by Alcuin Papa and Riza T. Olchondra
Philippine Daily Inquirer, November 20 2009 page A2
SOME 25 HUNGER STRIKERS, most of them members of the Mangyan tribe, vowed yesterday to continue their protest in front of the Department of Environment and Natural Resources (DENR) central office in Quezon City to press for the cancellation of a big mining project on Mindoro island.
Fr. Edu Gariguez of Mangyan Mission, one of the strikers, said the participants, 16 of them Mangyans, decided on Wednesday evening to continue with their hunger strike even after Environment Secretary Lito Atienza suspended earlier that aternoon the environmental compliance certificate (ECC) that was issued to Norwegian mining firm Intex Resources on October 14.
Gariguez said their jubilation over the suspension faded after they studied Atienza's order.
“The suspension only covers 90 days. We want the project cancelled. It also gives Intex the opportunity to submit the documents needed. It left the decision for the continuation of the project in the hands of the DENR. It might still decide in favor of Intex. So this is not yet finished,” Gariguez told reporters.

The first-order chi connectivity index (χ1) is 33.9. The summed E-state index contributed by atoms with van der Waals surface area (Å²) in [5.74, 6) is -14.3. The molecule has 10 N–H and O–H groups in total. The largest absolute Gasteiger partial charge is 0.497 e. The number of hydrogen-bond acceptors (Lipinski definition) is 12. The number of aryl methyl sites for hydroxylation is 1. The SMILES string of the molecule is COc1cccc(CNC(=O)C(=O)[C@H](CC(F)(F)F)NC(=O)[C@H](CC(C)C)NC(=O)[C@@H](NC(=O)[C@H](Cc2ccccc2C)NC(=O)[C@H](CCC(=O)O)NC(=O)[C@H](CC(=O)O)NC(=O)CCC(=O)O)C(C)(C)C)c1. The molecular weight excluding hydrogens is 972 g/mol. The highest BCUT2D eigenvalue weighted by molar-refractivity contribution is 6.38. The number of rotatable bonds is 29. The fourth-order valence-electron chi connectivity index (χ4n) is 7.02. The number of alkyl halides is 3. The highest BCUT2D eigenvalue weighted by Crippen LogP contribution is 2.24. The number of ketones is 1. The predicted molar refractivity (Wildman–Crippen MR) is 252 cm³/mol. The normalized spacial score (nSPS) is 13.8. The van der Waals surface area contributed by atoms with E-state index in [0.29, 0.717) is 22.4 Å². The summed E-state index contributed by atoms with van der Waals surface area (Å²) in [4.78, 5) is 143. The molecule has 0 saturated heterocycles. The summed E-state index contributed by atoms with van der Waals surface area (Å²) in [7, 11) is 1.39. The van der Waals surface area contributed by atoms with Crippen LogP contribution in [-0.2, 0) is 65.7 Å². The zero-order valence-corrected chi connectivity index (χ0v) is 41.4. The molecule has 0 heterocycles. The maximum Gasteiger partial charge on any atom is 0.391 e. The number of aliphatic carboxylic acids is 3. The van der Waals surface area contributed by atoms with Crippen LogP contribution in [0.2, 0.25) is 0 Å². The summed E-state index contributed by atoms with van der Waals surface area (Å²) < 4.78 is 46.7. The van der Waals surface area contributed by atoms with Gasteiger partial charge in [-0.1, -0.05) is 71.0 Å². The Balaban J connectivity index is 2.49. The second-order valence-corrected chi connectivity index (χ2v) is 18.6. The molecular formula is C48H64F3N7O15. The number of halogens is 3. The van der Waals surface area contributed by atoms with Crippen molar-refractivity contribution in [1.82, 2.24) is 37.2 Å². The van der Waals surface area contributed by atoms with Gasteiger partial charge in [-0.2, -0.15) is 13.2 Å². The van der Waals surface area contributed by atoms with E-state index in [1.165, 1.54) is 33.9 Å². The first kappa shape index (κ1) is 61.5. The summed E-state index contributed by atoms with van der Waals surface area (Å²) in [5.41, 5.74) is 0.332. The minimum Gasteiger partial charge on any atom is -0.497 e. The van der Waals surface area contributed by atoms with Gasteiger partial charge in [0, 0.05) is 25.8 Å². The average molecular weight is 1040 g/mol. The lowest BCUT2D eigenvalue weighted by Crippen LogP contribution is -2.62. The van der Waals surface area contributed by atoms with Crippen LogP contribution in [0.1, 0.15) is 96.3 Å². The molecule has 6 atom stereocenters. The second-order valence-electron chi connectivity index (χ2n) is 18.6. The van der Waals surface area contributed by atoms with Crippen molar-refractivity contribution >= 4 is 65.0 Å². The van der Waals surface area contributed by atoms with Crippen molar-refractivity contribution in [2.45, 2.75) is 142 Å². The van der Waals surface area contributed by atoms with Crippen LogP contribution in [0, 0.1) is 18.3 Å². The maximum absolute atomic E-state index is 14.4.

Atienza had ordered the suspension of Intex's ECC for 90 days during which time the mining firm was directed to submit documentation that it conducted public consultations on the project.
Gariguez said “no meaningful public consultations” on the project occurred.
“We want a cancellation of the project. It is clear Mindoro residents are opposed to the project. It did not go through the proper process,” said Nick Tumaca, a farmer leader.
Lives at stake
Mangyan leader Badang Isidro said members of her tribe “would die if the ECC is given. We will lose our lives, our livelihood. As Mangyans, we value nature and the environment.”
Gariguez showed reporters the results of a recent study conducted by a seven-man Environmental Impact Assessment Review Committee (EIARC) of the Mindoro Nickel Project.
Intex said it was still keen on continuing with the project even after its ECC was suspended.
“First of all, we're not yet mining the site. We're studying it. There might be a misconception that we are already mining,” said Jake foronda, Intex's Mindoro nickel project manager.
Foronda said Intex still aimed to complete its feasibility study on the project. “We expect the feasibility studyt to be finished around February,” he added.
He told the Inquirer that Intex went through the process of consultations and getting the necessary permits to study the potential mine site.
Contrary to the claim of local residents, he said the site did not sit on a critical watershed.